After working for a year as a substitute, Brad Howell was hired as a full-time LDS seminary teacher in 1987. During summer training, he was introduced to President J. Reuben Clark’s classic 1938 address, “The Charted Course of the Church in Education,” which charged teachers to take students into the scriptures every day.
Initially, Howell balked. It sounded good on paper, but he had his doubts.
“I remember reading it for the first time and checking the date. When I saw 1938, I said, ‘This is out of date. This has no relevancy. These aren’t the kids in my classes,’” a smiling Howell said. “I just didn’t believe that the students would really want to involve themselves in the scriptures every day. I thought, ‘You don’t understand kids.’”
To prove his theory, Howell obtained permission to survey nearly 400 students at Layton High to find out if they were really hungry for the things of the spirit. When the results came back, not only was the young teacher proved wrong, but he was utterly flabbergasted.
While The Church of Jesus Christ of Latter-day Saints commemorates 100 years of seminary, it’s also been almost 75 years since President J. Reuben Clark, then a member of the LDS Church’s First Presidency, delivered an address that became the standard blueprint for education in the church. The talk came at a time when the church needed a definitive battle plan for religious education. Over the decades, prophets and apostles have quoted from "The Charted Course” again and again. All seminary and institute teachers are advised to study the document each year and incorporate its principles in the classroom.
“Though he gave this message before I was born, it is still fresh, powerful and profound today,” said President Dieter F. Uchtdorf, second counselor in the First Presidency in his January 2011 talk, "A Teacher of God's Children" (LDS account required). “We should regularly recheck our position on that charted course and make sure that we are not slowly drifting off course.”
What sparked such a significant address in religious education?
Scott C. Esplin, an assistant professor in BYU’s church history department, researched the topic and presented his findings in a 2006 article published in a campus magazine, “The Religious Educator.” According to the article, the First Presidency was concerned about the influence of secularization in religious education. President Clark, the first member of the presidency to have a graduate degree, conducted a review of seminary and institute curriculum and found questionable terms that “in his opinion, asserted that the teachings of Jesus were purely ethical and not divine.”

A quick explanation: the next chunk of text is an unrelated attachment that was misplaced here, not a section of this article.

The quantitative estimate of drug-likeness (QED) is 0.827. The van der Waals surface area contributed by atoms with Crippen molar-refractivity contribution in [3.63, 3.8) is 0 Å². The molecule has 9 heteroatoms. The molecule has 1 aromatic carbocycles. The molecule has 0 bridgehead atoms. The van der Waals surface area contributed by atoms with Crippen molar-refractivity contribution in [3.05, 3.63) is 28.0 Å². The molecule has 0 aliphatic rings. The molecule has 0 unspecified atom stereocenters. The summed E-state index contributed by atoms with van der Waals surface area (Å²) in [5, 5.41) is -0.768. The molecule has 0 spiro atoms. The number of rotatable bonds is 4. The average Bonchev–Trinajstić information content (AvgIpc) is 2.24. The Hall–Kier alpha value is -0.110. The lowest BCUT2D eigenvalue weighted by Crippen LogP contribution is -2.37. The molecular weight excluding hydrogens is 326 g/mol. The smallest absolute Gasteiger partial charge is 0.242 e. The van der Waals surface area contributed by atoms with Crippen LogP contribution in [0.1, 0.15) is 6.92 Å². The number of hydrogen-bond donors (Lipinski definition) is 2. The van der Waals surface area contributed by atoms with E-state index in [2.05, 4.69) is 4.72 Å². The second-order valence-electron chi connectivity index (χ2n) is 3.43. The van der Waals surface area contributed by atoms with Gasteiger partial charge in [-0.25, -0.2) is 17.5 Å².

With those concerns in mind, President Clark accepted an invitation to speak to more than 90 seminary, institute and BYU religion faculty members and their spouses in Provo Canyon at Aspen Grove on Aug. 8, 1938. The group represented the majority of church educators at the time.
President Clark told the gathering there were “two prime things that should never be overlooked, forgotten, shaded or discarded First, Jesus Christ is the Son of God Second, the Father and the Son actually and in truth and very deed appeared to the Prophet Joseph Smith in a vision in the woods.” He said any individual who doesn’t accept these doctrines is not a Latter-day Saint.
President Clark’s remarks also offered keen insight into understanding students. “The youth of the church are hungry for the things of the Spirit; they are eager to learn the gospel, and they want it straight, undiluted,” President Clark said. “They want to know about the fundamentals.” He directed them to teach the gospel using the standard works and modern teachings of the church leaders as primary sources.
Early opinions of President Clark’s message varied. While many praised and treasured the message as timely and inspired, one teacher tried to resign, another expressed concern over the loss of academic freedom and a third criticized the talk as “an expression of medieval theology.”
President Joseph Fielding Smith, then an apostle of the LDS Church, offered support by writing to President Clark: “I have been hoping and praying for a long time for something of this kind to happen. I have talked to many of these teachers and realize thoroughly the need of such counsel and wisdom which I hope will bear fruit.”
Franklin L. West, church commissioner of education, was committed to act upon the message. In the year that followed, organizational changes were orchestrated and the curriculum was rewritten to reflect the principles of "The Charted Course."
A few decades passed with only casual references to "The Charted Course,” Esplin wrote. Then a young general authority and former CES administrator — Elder Boyd K. Packer — began emphasizing it frequently. He was the first general authority to quote from the talk in his April 1963 general conference address and 10 years later, he published the talk as the appendix to his book, “Teach Ye Diligently.” He described the document as an “anchor” and urged religious educators to study President Clark’s address on numerous occasions.
“It is revelation; it is as much revelation as that which you find if you open the standard works,” then-Elder Packer said in a 1993 CES talk.